Food Industry Standards Ireland
Pest Control - Food Industry Standards in Ireland
AIB International Consolidated Standards
In use since 1956, the Consolidated Standards are the foundation of the world-renown AIB International inspection. The Standards serve two key goals:
To provide a series of statements that represent key requirements that a food-processing or handling facility must meet in order to keep the products in a facility wholesome and safe.
To educate the users of the Standards on the meaning of the individual Standards, the inspection process, and how to have a successful inspection.
BRC Global Standards
“British Retail Consortium Global Standards”
The BRC’s Global Standard for Food Safety was created to establish a standard for due diligence and supplier approval.
The standard has been adopted by food manufacturers throughout the world, especially by those organizations supplying British retailers. Third-party certification to the standard helps manufacturers, brand owners and retailers fulfil their legal obligations and safeguard consumers. The standard covers a comprehensive scope of product safety areas, as well as the legal and due diligence responsibilities of both the supplier and the retailer.
“Feed Material Assurance Scheme”
FEMAS is part of an ongoing strategy to build and maintain confidence in UK livestock production through the use of safe animal feed. It is designed to cover the production and supply of all feed materials and ensure the supply of safe feed materials to farms and feed manufacturers. This not only benefits the well being of the livestock but also the health and safety of the ultimate consumer.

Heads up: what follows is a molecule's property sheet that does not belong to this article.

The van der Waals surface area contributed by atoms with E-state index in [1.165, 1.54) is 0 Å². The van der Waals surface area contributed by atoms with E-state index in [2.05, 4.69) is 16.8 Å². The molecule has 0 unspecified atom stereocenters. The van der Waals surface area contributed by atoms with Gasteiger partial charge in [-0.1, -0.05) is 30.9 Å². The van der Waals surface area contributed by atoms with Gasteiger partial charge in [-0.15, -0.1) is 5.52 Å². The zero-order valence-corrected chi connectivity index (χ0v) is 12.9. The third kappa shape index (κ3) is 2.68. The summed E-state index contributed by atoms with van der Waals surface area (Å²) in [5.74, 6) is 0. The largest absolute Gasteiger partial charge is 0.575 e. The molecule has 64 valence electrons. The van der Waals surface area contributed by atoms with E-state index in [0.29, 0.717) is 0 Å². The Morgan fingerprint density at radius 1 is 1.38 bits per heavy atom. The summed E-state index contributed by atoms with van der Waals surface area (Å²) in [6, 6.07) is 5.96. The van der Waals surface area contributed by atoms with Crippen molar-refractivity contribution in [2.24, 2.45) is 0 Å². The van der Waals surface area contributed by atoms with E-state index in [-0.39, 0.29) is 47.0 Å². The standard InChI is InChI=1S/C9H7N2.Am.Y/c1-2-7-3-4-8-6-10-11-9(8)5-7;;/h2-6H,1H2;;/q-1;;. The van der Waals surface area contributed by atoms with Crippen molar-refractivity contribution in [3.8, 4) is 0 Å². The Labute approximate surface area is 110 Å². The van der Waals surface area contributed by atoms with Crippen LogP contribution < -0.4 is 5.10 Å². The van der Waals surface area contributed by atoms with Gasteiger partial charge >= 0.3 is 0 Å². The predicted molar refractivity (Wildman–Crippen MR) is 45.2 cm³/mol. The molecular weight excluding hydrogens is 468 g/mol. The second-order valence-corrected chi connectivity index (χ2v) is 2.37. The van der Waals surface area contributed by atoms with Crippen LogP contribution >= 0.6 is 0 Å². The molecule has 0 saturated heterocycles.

FEMAS is based on HACCP principles and good operational practise. Suppliers of feed materials identify the hazards that may be associated with their products.
“Hazard analysis and critical control points”
It is a Food production, storage, and distribution monitoring system for identification and control of associated health hazards. It is aimed at prevention of contamination. In place of relying on food inspectors to detect food safety problems, HACCP shifts the responsibility to the food producer to ensure that the product is safely consumable. Proposed by the Codex Alimentarius Commission for the food industry in general, and meat, poultry, and seafood industry in particular, it has been adopted by some 150 countries.
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